Album Review: Lock Up Laura – Masquerade


234 miles, 3 bands, 1 pizza.

I know that that sounds like the start to a dodgy sit-com but what I’m actually describing is my night last Saturday. What was the reason for this merry jaunt and consuming of fast food I hear you cry! Well ladies and gentlemen Lock Up Laura were launching their brand new album Masquerade at the Engine Shed in Lincoln and I’ve never missed an opportunity to party in my life so needless to say I was there like a shot.

The gig was awesome; main support act Theia absolutely smashed it and Lock Up Laura complete with shiny jacket and mic stand combo tore what was remaining of the house down. One of the main reasons for that is the fact that said new album is a certified cracker.

There are a tonne of reasons why I’m a big fan of this record but the main one is its sheer range coupled with an incredible balance. Pretty much every style of rock song which you can dream up is on there. You want a thundering hard rock track? Yeah it’s got one of those. You want a ballad? Tick. You want a live anthem. Tick again. Mid-tempo tune to sing along to? Yep, it’s got one of those too. Masquerade is one of the most compete albums that I have heard for a minute.

The intro builds the tension and anticipation with a mixture of gentle piano, soaring strings and crunching riffs. This isn’t just an intro; this is statement saying that this record is going to be an epic experience. Then just as you start to fall back into this comforting blanket of grandeur the opening strains of lead single The Jury’s Out come crashing over the horizon and hit you straight between the eyes. I really liked the track when i reviewed it a couple of weeks ago and it certainly hasn’t lost any of its impact.

Broken Man is more of the same just this time with a brilliantly strong hook and piston like drum beat which leads up to the finale which giving the track that extra kick. I wasn’t completely sold on this one when I first heard it but by listens 3 and 4 it had really grown on me. The pace then drops considerably with the arrival of Walk Away and its sweeping string section. With everything slowed right down and the guitars and drums scaled back the strong, emotive vocal from Lee McCuster really comes to the fore for the first time and undoubtedly delivers.

Title track Masquerade is another slow one but it’s a real epic. The verses are again pretty stripped back but the chorus crunches in with a beautiful ferocity which really gives the track that massive feel. It’s at moments like this that I feel that the band are at their best, and in my opinion this is the best track on the album. If you want to know why so many people including me rate this band so highly then listen to this track. Aaron Hall’s lead guitar soars higher than the Empire State, the rhythm section of Buckthorp, Giles and Mahfouz is ridiculously tight and on point and as I mentioned above the vocal is absolutely spot on.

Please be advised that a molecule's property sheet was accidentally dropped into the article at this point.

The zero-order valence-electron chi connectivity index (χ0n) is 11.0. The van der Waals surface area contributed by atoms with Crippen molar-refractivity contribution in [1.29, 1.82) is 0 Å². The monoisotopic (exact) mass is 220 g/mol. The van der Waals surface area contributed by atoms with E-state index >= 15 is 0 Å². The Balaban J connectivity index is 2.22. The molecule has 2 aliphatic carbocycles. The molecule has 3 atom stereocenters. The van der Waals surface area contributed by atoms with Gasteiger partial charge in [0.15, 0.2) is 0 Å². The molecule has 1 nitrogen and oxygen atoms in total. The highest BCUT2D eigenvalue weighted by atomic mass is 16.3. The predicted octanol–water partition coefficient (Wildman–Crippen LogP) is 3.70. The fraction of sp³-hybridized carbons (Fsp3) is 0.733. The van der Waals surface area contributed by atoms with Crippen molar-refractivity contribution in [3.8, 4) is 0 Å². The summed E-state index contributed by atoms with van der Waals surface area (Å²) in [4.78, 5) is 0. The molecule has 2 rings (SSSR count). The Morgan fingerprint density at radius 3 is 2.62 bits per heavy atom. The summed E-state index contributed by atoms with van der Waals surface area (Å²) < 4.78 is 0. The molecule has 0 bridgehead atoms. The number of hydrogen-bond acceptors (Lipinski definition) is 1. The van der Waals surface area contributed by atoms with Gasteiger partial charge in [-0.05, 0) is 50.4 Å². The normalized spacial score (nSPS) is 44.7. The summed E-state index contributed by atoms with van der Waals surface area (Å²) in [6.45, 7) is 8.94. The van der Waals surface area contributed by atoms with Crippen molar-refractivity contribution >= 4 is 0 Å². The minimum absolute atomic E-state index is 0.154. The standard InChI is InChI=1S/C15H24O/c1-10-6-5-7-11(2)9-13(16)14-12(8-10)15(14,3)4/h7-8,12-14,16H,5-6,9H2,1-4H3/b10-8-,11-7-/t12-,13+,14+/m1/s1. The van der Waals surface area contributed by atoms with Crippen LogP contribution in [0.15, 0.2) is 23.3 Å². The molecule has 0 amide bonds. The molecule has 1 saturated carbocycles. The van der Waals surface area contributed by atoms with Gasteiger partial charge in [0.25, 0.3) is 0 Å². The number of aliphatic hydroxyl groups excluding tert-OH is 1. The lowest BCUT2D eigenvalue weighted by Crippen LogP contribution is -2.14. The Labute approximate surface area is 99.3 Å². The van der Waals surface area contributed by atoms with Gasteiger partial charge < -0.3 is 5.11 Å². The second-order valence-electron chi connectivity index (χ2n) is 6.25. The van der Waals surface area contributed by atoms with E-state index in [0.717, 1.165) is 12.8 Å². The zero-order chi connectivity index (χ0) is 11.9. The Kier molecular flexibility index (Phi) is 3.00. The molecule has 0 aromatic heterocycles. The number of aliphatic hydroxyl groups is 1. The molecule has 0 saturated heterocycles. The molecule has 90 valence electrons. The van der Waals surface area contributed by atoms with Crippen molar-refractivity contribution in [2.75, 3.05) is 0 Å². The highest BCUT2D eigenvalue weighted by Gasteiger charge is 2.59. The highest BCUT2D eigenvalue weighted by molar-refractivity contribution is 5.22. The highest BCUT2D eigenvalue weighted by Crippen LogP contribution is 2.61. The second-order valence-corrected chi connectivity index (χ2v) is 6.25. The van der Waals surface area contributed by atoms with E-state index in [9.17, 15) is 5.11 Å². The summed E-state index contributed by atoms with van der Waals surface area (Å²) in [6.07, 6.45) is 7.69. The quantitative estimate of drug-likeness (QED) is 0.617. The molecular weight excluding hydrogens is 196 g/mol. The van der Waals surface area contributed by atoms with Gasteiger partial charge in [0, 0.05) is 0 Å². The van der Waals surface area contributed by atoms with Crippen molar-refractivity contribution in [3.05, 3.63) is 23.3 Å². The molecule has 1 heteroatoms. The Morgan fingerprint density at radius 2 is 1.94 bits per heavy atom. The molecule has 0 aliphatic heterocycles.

Natalie’s Song (Named after a fan) sees the pace quicken back up once more as the badass riffs and attitude return. After a track as huge and weighty as Masquerade something like this is always needed to almost hit the reset button so the listener can go again, and the punchiness of this track will certainly get your attention. That attention is retained by the sprawling End Of Act One which starts off at a crawl before turning into a grandiose swirl a mega guitars and vocals tailor made for the end sequence of a movie where someone is about to die a noble and heroic death.

The ebb and flow continues with the powerful crunching riffs of The Break. Again the hook is out of the top drawer. The pace changes play a big part on this one and prevent it from becoming too samey and sliding into the background too much which helps the flow of the album as a whole. Open Arms is about as emotive of a rock song as you’re ever going to get. It’s kind of Shinedown- ish and was just made to be performed live. The big anthemic section at the end went down a storm on Saturday meaning this track surely will be a staple of the band’s live shows forever and a day.

As the record hits the home stretch things kick up a gear for the final time as the stonking drum beat on the opening of Save Me beats you about the head. My only criticism here is that the song is too long, it hits the wall at just over three minutes and then kind of lingers around not doing a lot. It’s a minor niggle but a niggle all the same.

Penultimate song Holding On is another one for the anthem lovers among you. It’s a great track no doubt, and will for my money be a single one day but this one really comes to life when it’s played live. This was the standout moment on Saturday and I guarantee it will be a standout moment for many gigs to come, the audience just came alive it was a great moment.

The curtain is brought down on the masquerade by ballad Alone With You. I’m not generally a big fan of rock albums finishing on ballads but I think here the track bookends the album really well and brings things to a nice conclusion.

As I mentioned at the off Masquerade has pretty much everything you want in a rock album. There is something for everyone on this record, although I think the band really are at their best on those big, grand tracks like the title track. The album ebbs and flows like the tide and never gets stale as the switches in style and pace keep everything moving along. Apart from Save Me being too long there really isn’t anything I dislike about this record.

Masquerade is a beauty.

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